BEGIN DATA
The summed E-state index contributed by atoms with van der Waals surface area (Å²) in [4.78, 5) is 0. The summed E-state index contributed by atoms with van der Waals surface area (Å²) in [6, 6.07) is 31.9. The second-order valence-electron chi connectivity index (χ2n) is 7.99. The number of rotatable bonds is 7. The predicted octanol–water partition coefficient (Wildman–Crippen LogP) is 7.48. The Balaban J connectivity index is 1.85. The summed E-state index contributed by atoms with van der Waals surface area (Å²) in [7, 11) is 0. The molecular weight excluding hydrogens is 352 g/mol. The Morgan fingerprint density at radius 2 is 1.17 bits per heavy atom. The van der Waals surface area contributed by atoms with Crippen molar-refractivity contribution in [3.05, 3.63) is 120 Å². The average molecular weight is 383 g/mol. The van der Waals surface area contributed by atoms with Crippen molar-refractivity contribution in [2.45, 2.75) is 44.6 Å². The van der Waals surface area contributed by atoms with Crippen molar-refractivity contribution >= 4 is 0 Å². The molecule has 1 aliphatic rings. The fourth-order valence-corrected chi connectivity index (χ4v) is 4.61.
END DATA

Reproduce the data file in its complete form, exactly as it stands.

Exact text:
The summed E-state index contributed by atoms with van der Waals surface area (Å²) in [4.78, 5) is 0. The summed E-state index contributed by atoms with van der Waals surface area (Å²) in [6, 6.07) is 31.9. The second-order valence-electron chi connectivity index (χ2n) is 7.99. The number of rotatable bonds is 7. The predicted octanol–water partition coefficient (Wildman–Crippen LogP) is 7.48. The Balaban J connectivity index is 1.85. The summed E-state index contributed by atoms with van der Waals surface area (Å²) in [7, 11) is 0. The molecular weight excluding hydrogens is 352 g/mol. The Morgan fingerprint density at radius 2 is 1.17 bits per heavy atom. The van der Waals surface area contributed by atoms with Crippen molar-refractivity contribution in [3.05, 3.63) is 120 Å². The average molecular weight is 383 g/mol. The van der Waals surface area contributed by atoms with Crippen molar-refractivity contribution in [2.45, 2.75) is 44.6 Å². The van der Waals surface area contributed by atoms with Crippen molar-refractivity contribution >= 4 is 0 Å². The molecule has 1 aliphatic rings. The fourth-order valence-corrected chi connectivity index (χ4v) is 4.61.